I'm going to start with your last two examples first:
We reviewed the data from 2000 to 2005
This is an ambiguous sentence. It could meant that you studied the set of data that dealt with the years 2000, 2001, 2002, 2003, 2004, and 2005, or it could mean that, during those six years, you studied some unspecified data--but, it is implied, you no longer study that data.
Which one is intended will generally be obvious from context.
We reviewed the data from 2000
This, oddly enough, is no longer ambiguous. If you were talking about when you studied, rather than when the data was from, you would have to say "we have reviewed the data since 2000," or something similar.
Instead, this indicates that you are studying data that was collected in the single year 2000. There is a strong implication that the time when you are studying it is after the year 2000. For example: "In our year-end review, in January 2001, we studied the data from the year 2000 and determined that..."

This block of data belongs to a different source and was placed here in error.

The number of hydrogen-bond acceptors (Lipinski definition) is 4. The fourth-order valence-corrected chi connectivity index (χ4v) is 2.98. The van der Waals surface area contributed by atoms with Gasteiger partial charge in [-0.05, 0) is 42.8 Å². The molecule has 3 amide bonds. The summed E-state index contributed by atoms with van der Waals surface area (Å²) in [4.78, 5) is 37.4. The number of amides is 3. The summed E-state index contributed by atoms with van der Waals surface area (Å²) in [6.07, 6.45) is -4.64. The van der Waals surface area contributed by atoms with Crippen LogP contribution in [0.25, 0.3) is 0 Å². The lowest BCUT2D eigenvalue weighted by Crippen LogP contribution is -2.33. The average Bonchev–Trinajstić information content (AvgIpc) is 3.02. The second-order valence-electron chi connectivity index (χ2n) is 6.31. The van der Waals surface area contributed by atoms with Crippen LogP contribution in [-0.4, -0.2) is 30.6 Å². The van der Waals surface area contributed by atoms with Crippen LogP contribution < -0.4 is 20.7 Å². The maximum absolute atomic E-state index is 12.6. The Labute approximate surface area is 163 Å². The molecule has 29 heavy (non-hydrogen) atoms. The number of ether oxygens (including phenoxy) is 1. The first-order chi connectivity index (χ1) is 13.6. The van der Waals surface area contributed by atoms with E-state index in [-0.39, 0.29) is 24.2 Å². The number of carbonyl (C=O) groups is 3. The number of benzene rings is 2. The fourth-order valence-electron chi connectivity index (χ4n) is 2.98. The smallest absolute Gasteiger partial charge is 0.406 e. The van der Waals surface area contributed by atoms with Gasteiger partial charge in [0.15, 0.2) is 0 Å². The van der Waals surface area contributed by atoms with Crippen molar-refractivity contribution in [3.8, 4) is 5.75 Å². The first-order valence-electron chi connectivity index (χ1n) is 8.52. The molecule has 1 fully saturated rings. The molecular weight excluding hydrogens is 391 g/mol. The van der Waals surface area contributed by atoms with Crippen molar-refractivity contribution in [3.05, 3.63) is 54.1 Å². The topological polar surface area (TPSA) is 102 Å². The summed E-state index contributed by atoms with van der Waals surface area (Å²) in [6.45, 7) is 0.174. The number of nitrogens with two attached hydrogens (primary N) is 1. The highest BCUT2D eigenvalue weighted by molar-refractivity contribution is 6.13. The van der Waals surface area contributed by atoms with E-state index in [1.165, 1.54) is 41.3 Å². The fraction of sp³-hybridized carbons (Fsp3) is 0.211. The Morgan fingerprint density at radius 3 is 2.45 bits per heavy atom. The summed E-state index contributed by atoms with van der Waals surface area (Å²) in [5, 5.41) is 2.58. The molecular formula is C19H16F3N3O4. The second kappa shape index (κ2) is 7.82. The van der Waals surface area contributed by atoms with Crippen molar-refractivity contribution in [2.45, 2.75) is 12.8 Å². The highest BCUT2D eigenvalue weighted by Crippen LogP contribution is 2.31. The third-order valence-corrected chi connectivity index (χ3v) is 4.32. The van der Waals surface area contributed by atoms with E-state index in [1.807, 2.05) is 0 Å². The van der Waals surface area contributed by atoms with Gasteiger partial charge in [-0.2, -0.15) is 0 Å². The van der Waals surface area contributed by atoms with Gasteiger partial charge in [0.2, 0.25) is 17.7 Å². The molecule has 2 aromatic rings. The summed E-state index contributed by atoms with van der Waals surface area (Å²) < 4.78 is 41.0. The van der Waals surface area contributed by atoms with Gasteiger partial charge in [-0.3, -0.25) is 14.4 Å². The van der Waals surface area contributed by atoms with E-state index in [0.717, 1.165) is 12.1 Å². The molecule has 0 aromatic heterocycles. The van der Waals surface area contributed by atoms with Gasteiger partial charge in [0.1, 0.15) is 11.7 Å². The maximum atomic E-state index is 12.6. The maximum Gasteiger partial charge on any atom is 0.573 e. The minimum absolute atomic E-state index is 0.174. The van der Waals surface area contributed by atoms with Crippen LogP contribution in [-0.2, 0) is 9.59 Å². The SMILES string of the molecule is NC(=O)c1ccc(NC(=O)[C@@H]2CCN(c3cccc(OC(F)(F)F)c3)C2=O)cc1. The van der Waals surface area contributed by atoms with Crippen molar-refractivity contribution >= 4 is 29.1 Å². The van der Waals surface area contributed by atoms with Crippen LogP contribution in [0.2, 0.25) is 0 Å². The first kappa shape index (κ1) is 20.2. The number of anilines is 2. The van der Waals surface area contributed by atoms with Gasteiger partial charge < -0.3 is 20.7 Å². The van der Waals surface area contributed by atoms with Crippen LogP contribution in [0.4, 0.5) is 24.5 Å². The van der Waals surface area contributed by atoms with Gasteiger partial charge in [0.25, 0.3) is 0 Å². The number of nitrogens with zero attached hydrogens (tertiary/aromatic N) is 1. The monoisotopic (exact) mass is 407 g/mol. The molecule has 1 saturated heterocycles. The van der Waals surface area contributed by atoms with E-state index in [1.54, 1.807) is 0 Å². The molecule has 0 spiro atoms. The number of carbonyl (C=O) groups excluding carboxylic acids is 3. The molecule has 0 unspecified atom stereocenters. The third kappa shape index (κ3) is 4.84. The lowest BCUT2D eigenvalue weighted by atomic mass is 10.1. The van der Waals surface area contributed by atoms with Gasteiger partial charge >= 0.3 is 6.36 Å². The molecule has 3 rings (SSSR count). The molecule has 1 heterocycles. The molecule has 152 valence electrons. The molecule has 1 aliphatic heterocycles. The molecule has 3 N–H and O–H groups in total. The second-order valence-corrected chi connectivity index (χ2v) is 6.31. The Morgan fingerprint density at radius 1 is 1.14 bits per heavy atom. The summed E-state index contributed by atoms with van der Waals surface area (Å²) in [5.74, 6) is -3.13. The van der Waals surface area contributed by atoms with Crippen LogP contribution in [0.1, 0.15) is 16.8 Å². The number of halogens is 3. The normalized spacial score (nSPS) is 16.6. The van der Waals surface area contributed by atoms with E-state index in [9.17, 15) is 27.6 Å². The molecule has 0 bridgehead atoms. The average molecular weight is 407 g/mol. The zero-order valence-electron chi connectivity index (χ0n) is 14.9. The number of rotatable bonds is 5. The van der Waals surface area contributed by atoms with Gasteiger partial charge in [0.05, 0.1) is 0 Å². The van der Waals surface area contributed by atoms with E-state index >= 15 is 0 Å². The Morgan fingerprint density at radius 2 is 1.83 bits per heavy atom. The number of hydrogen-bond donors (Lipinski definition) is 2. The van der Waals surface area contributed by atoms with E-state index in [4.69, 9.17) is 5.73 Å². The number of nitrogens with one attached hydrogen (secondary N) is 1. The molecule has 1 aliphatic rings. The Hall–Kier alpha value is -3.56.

We reviewed the data starting from the year 2000
is more problematic. The most natural reading, to me, would be that you studied the data for more than one year, but that you studied the year 2000 data first. Most people, hearing this, would probably assume that you studied 2000, then 2001, then 2002, and so on; or 2000, then 1999, then 1998 and so on, or some other sequence based on the context.
A more natural and clearer way to put this would be:
We reviewed the data, starting with the year 2000.
If you wanted 2000 to be the beginning of a range of data, rather than to indicate a discrete chunk of data associated with that year, you would have to explicitly indicate this. For example:
We reviewed all of the data from 2000 onward.
We reviewed all of the data from 2000 and earlier.
Or you could achieve the same effect by expressly indicating that 2000 is a start or end date:
We reviewed all of the data after 2000.
We reviewed all of the data up until 2000.
In these last two examples, people will assume that 2000 is excluded.